Impact of Knee Modeling Approach on Indicators and Classification of Anterior Cruciate Ligament Injury Risk

ROBINSON, MARK A.1; DONNELLY, CYRIL J.2; TSAO, JESSICA1; VANRENTERGHEM, JOS1

Medicine & Science in Sports & Exercise: July 2014 - Volume 46 - Issue 7 - p 1269–1276
doi: 10.1249/MSS.0000000000000236
Clinical Sciences

Introduction: The aim of this study was to determine whether using a direct kinematic (DK) or inverse kinematic (IK) modeling approach could influence the estimation of knee joint kinematics, kinetics, and ACL injury risk classification during unanticipated side cutting.

Methods: The three-dimensional motion and force data of 34 amateur Australian rules footballers conducting unanticipated side-cutting maneuvers were collected. The model used during the DK modeling approach was an eight-segment lower body model with the hip, knee, and ankle free to move in six degrees of freedom. During the IK modeling approach, the same eight-segment model was used; however, translational constraints were imposed on the hip, knee, and ankle joints. The similarity between kinematic and kinetic waveforms was evaluated using the root mean square difference (RMSD) and the one-dimensional statistical parametric mapping (SPM1D). The classification of an athlete’s ACL injury risk was determined by correlating their peak knee moments with a predefined injury risk threshold.

Results: The greatest RMSD occurred in the frontal plane joint angles (RMSD = 10.86°) and moments (RMSD = 0.67 ± 0.18 N·m·kg−1), which were also shown to be significantly different throughout the stance phase in the SPM1D analysis. Both DK and IK modeling approaches classified the same athletes as being at risk of ACL injury.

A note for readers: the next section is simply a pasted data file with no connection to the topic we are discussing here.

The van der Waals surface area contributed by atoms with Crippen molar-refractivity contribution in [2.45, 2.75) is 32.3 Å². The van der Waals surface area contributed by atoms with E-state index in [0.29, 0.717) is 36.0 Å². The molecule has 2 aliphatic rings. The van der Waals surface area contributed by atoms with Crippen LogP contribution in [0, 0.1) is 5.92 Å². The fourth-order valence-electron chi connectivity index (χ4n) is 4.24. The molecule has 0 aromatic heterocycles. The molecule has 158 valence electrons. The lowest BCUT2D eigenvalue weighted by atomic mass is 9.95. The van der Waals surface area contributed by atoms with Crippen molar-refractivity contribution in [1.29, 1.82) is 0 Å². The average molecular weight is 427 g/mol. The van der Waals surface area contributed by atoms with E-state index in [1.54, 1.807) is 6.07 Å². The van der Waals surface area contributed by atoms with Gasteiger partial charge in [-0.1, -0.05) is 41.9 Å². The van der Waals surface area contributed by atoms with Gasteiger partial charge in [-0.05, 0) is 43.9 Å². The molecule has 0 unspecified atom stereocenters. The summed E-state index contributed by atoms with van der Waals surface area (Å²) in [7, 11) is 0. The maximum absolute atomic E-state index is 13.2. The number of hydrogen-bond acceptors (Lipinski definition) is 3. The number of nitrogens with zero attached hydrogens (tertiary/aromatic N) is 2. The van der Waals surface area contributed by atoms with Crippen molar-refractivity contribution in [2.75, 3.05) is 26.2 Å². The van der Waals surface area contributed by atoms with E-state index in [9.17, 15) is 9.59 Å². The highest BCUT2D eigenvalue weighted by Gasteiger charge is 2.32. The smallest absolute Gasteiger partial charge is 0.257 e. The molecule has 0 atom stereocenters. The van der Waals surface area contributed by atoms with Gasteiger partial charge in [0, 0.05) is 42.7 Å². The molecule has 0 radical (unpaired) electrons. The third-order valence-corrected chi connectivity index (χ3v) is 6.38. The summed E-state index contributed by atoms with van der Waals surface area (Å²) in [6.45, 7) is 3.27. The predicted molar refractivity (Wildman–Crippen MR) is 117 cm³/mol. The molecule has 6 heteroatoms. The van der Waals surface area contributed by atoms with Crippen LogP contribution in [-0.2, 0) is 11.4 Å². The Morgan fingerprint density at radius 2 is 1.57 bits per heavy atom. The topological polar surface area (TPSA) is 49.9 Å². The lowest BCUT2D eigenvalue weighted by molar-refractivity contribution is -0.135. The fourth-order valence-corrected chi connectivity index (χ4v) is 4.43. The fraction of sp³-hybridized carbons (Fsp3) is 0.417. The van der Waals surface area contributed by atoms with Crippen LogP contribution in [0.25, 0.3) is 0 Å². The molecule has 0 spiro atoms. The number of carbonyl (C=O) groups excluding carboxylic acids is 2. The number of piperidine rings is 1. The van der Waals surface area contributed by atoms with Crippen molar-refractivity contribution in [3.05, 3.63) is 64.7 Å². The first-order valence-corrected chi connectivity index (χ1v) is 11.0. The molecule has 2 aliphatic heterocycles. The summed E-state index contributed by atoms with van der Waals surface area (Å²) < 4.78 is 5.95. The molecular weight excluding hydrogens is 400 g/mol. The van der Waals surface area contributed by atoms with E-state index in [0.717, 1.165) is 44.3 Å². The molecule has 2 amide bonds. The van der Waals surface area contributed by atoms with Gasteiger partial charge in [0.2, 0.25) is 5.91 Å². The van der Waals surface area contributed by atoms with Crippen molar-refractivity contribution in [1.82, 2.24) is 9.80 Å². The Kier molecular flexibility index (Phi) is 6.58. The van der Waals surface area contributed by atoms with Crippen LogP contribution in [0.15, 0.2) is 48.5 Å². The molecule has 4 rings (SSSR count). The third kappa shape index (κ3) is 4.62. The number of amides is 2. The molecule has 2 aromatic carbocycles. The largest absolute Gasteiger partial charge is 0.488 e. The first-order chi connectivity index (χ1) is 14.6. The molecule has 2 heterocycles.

Conclusions: The choice of a DK or an IK modeling approach affected frontal plane estimates of knee joint angles and peak knee moments during the weight acceptance phase of unanticipated side cutting. However, both modeling approaches were similar in their classification of an athlete’s ACL injury risk.

1School of Sport and Exercise Sciences, Liverpool John Moores University, Liverpool, UNITED KINGDOM; and 2School of Sport Science, Exercise and Health, University of Western Australia, Perth, AUSTRALIA

Address for correspondence: Mark Robinson, Tom Reilly Building, Byrom Street Campus, Liverpool, Merseyside, L3 3AF, United Kingdom; E-mail: m.a.robinson@ljmu.ac.uk.

Submitted for publication May 2013.

Accepted for publication November 2013.

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© 2014 American College of Sports Medicine